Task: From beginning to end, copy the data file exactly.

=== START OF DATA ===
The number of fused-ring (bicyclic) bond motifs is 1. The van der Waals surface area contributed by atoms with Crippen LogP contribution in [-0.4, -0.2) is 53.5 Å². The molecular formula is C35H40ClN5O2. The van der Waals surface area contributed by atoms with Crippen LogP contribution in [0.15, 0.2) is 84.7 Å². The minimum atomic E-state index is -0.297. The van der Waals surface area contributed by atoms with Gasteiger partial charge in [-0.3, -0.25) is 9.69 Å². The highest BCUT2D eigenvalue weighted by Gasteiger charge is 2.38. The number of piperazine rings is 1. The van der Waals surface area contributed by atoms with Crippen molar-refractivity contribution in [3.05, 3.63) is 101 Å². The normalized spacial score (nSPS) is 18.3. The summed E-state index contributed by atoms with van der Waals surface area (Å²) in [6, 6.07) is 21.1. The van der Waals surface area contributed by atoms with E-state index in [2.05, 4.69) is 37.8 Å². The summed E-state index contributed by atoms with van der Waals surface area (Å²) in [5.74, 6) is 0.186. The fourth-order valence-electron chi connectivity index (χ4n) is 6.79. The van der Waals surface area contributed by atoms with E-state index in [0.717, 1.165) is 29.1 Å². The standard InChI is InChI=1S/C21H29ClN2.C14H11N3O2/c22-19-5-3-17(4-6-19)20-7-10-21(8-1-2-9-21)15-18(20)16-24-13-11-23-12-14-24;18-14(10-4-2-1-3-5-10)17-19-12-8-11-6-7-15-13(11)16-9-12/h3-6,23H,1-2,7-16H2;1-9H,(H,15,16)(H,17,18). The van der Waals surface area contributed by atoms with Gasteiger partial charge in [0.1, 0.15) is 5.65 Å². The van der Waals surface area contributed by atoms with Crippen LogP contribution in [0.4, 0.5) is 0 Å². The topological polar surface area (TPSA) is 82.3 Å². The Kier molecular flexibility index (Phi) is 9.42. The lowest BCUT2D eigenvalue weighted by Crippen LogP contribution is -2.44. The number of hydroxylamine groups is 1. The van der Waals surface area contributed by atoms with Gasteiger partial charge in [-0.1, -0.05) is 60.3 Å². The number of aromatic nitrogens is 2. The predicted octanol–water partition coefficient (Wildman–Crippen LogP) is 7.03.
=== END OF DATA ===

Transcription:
The number of fused-ring (bicyclic) bond motifs is 1. The van der Waals surface area contributed by atoms with Crippen LogP contribution in [-0.4, -0.2) is 53.5 Å². The molecular formula is C35H40ClN5O2. The van der Waals surface area contributed by atoms with Crippen LogP contribution in [0.15, 0.2) is 84.7 Å². The minimum atomic E-state index is -0.297. The van der Waals surface area contributed by atoms with Gasteiger partial charge in [-0.3, -0.25) is 9.69 Å². The highest BCUT2D eigenvalue weighted by Gasteiger charge is 2.38. The number of piperazine rings is 1. The van der Waals surface area contributed by atoms with Crippen molar-refractivity contribution in [3.05, 3.63) is 101 Å². The normalized spacial score (nSPS) is 18.3. The summed E-state index contributed by atoms with van der Waals surface area (Å²) in [6, 6.07) is 21.1. The van der Waals surface area contributed by atoms with E-state index in [2.05, 4.69) is 37.8 Å². The summed E-state index contributed by atoms with van der Waals surface area (Å²) in [5.74, 6) is 0.186. The fourth-order valence-electron chi connectivity index (χ4n) is 6.79. The van der Waals surface area contributed by atoms with E-state index in [0.717, 1.165) is 29.1 Å². The standard InChI is InChI=1S/C21H29ClN2.C14H11N3O2/c22-19-5-3-17(4-6-19)20-7-10-21(8-1-2-9-21)15-18(20)16-24-13-11-23-12-14-24;18-14(10-4-2-1-3-5-10)17-19-12-8-11-6-7-15-13(11)16-9-12/h3-6,23H,1-2,7-16H2;1-9H,(H,15,16)(H,17,18). The van der Waals surface area contributed by atoms with Gasteiger partial charge in [0.1, 0.15) is 5.65 Å². The van der Waals surface area contributed by atoms with Crippen LogP contribution in [0.4, 0.5) is 0 Å². The topological polar surface area (TPSA) is 82.3 Å². The Kier molecular flexibility index (Phi) is 9.42. The lowest BCUT2D eigenvalue weighted by Crippen LogP contribution is -2.44. The number of hydroxylamine groups is 1. The van der Waals surface area contributed by atoms with Gasteiger partial charge in [-0.1, -0.05) is 60.3 Å². The number of aromatic nitrogens is 2. The predicted octanol–water partition coefficient (Wildman–Crippen LogP) is 7.03.